Our favourite hiking trails around Reykjavík
As two Icelanders we are excited to share with you our hidden secrets on this remote island. During off days and weekends, there is nothing that we love more than spending our time outdoors. Our top of the list activity is hiking; the options are endless and there is no better way to discover the land of ice and fire! You can hike up mountains, volcanoes, glaciers, waterfalls or walk along the black beaches and moss-grown lava fields.
There is nothing more refreshing than breathing in fresh Icelandic mountain air or relax in one of Iceland’s many natural hot springs.
Located in Mosfellsdalur, a mere 20 min drive from Reykjavik, Móskarðshnjúkar offers a less discovered hiking path even by the locals of Iceland. The peak belongs to Mt. Esjan, the well known volcanic mountain range, and Iceland’s most popular mountain for hiking. However, this path leads to the two bright cone shaped peaks on the eastern side of the range. They often seem to be sparkling from a distance and have a distinct bright yellow color, a result of the rhyolite, a volcanic rocks that cover the peaks.
This hike is quite challenging but the scenery is amazing. You will walk through small lava fields, covered in moss and blue berries. As you get higher the flora will disappear but you will start noticing basalt stones and the yellow rhyolite rocks at the top. Some areas may be covered in snow year round. The view from the top is breathtaking, with a panoramic view over Reykjavík as well as a good view over the neighbouring peaks and ridges of the Esjan mountain range.
Hiking time: 4 hours
Trail length: 3 km (6 km roundtrip)
Elevation: 677 m
Summit: 807 m
How to get there: Drive from Reykjavík towards Mosfellsbær. When you’re almost through town make a right turn (first exit) on the last round-abound towards Reykjadalur. After a 10-20 min drive you’ll reach a sign listed Hrafnhólar to the left (easily missed). Follow the muddy road until you reach an old summerhouse area. This is the end of the road and you should be close to a small bridge which you have to cross by foot to start our hike. Notice: This road can be closed during winters.
This hike leads you up to a unique hot spring river that is ideal for bathing. You start at the backside of a cute little town, Hveragerði or “Steam Valley”, renowned for it’s geothermal activity. Here, people literally have hot springs in their backyard. The town also hosts a geothermal park which is worth the visit. In the park the locals bake the famous black bread using the geothermal ground as an oven.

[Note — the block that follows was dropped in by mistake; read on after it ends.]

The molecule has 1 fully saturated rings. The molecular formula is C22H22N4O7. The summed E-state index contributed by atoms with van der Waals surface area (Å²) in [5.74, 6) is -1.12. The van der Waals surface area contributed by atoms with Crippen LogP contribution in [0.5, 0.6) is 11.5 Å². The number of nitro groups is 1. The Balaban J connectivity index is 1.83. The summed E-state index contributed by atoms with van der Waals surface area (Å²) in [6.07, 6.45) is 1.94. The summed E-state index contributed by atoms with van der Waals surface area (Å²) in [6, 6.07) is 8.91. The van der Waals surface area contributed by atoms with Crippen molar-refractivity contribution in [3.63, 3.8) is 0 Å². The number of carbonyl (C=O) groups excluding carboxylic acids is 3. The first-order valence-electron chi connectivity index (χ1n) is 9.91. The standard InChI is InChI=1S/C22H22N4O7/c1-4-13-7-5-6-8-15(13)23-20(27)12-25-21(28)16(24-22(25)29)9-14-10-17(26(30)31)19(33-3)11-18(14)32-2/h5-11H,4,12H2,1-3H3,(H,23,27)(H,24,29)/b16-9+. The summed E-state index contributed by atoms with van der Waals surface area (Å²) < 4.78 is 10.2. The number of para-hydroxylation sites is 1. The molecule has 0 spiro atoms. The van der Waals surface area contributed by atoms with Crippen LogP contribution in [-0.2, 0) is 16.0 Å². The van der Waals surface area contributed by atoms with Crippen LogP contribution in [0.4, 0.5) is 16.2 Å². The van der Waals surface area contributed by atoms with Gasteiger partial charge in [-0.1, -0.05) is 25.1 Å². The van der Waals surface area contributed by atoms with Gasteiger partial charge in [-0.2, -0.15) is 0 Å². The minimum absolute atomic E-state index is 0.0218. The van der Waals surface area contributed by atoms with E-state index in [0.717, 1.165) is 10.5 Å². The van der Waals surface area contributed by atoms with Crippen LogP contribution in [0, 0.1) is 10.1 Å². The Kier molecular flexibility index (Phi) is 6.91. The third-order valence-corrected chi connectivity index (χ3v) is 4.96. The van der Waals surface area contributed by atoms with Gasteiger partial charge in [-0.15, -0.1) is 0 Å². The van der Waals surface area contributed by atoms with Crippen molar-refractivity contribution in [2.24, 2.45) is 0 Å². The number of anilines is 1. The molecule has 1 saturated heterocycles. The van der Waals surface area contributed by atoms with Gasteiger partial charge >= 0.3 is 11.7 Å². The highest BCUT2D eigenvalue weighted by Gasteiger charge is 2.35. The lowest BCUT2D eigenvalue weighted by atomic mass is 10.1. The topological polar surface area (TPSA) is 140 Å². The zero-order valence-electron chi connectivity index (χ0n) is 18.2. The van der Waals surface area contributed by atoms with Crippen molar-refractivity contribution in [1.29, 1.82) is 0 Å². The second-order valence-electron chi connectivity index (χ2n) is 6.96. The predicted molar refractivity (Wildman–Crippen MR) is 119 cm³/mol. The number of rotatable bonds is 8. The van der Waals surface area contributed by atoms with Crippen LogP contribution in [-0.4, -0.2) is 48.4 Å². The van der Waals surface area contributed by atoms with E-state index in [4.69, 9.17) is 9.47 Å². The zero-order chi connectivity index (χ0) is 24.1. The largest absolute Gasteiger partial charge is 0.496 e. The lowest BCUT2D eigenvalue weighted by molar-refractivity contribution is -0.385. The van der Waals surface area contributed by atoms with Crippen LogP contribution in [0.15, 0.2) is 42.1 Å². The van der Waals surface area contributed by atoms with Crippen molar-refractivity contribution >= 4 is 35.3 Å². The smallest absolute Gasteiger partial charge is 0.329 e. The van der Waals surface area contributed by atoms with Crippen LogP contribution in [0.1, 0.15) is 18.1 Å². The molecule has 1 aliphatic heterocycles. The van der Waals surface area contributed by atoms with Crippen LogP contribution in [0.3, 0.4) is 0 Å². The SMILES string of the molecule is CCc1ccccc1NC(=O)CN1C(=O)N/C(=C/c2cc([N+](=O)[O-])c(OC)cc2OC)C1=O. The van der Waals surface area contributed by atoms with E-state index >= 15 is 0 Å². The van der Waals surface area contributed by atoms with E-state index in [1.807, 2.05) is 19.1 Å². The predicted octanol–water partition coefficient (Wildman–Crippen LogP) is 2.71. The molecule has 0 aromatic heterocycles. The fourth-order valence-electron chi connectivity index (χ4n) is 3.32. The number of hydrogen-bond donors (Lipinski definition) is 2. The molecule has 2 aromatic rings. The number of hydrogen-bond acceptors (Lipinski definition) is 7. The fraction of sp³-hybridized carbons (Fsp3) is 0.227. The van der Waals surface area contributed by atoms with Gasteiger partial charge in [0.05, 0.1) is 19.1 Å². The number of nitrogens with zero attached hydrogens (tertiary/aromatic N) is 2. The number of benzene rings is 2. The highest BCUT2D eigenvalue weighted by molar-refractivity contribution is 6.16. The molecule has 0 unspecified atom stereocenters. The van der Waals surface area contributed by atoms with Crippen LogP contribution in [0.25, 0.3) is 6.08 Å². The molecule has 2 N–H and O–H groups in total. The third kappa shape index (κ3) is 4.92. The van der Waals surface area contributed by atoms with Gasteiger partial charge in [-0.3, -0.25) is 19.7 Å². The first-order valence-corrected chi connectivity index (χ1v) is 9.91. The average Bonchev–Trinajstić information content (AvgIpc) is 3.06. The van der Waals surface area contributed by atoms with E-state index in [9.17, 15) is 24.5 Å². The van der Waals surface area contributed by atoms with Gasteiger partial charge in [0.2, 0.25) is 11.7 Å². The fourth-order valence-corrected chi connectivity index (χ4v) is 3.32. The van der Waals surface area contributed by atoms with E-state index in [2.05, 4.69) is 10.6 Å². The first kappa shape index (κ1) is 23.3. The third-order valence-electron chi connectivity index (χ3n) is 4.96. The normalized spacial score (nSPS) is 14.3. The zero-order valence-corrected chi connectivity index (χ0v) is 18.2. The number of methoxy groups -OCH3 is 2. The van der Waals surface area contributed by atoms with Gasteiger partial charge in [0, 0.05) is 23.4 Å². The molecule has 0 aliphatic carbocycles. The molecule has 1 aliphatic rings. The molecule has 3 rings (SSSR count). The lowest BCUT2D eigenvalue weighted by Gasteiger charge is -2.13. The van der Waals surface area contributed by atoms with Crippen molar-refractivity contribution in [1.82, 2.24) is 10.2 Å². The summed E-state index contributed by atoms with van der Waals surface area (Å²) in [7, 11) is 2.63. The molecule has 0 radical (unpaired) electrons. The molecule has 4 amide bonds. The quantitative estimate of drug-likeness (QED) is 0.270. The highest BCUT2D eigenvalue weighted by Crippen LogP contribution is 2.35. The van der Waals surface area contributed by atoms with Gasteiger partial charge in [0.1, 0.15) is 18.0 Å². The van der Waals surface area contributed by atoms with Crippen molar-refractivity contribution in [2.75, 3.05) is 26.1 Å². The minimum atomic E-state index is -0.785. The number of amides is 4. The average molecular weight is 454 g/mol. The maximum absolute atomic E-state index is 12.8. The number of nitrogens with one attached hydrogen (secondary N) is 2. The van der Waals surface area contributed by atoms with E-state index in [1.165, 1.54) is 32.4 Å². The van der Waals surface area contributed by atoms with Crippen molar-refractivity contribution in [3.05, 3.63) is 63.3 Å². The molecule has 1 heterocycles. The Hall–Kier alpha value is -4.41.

This hike in Reykjadalur used to be our favourite a few years back, since we usually had the whole place to ourselves. Today a lot has changed, with more and more tourist visitors every year. Unfortunately the hot springs are not as unspoilt as they were; now they have built wooden ramps and cabins for changing clothes around the hot spring river. However, it’s still worth to make your way up there and experience this beautiful valley. You will witness everything from vibrant sulphur springs to small gurgling melting pots. It will take you around 1 hour to reach the warm river where you can relax after the hike. (Remember to bring swimsuits!)
Hiking time: 2 – 3 hours
Trail Length: 3 km (6 km roundtrip)
Elevation: 200-300 m
How to get there: Reykjadalur is situated a 30-40 min drive from Reykjavík. Drive from Reykjavík and follow the signs towards Hveragerði/Selfoss. Drive the main road (route 1) until you reach Hveragerði. Drive through this small town until you reach the backside. You will reach a point where there is a right turn to a golf course, but there you should follow the road to the left and continue to its end, where there is a car park by a small river (Varmá).
One of the most popular hikes among citizens of Reykjavík, in clear sky conditions this peak will offer one of the best views over the greater Reykjavík area, Mt. Esjan and the Reykjanes peninsula (the lower leg of “sheep-shaped” Iceland). The hike can be inaccessible during winters, but if so we recommend the nearby Bláfjöll (“Blue Mountains”), the most popular skiing area around Reykjavík.
Hiking time:1,5-2,5 hours
Trail length: 3 km (6 – 7 km roundtrip)
Summit: 655 m
Elevation: 305 m
How to get there: Only a 20 min drive from Reykjavík, head towards Hveragerði and Selfoss on the main road, route 1, until you reach a sign for Bláfjöll skiing area. Drive past it and take the next right turn and follow the road until you reach the roots of the mountain.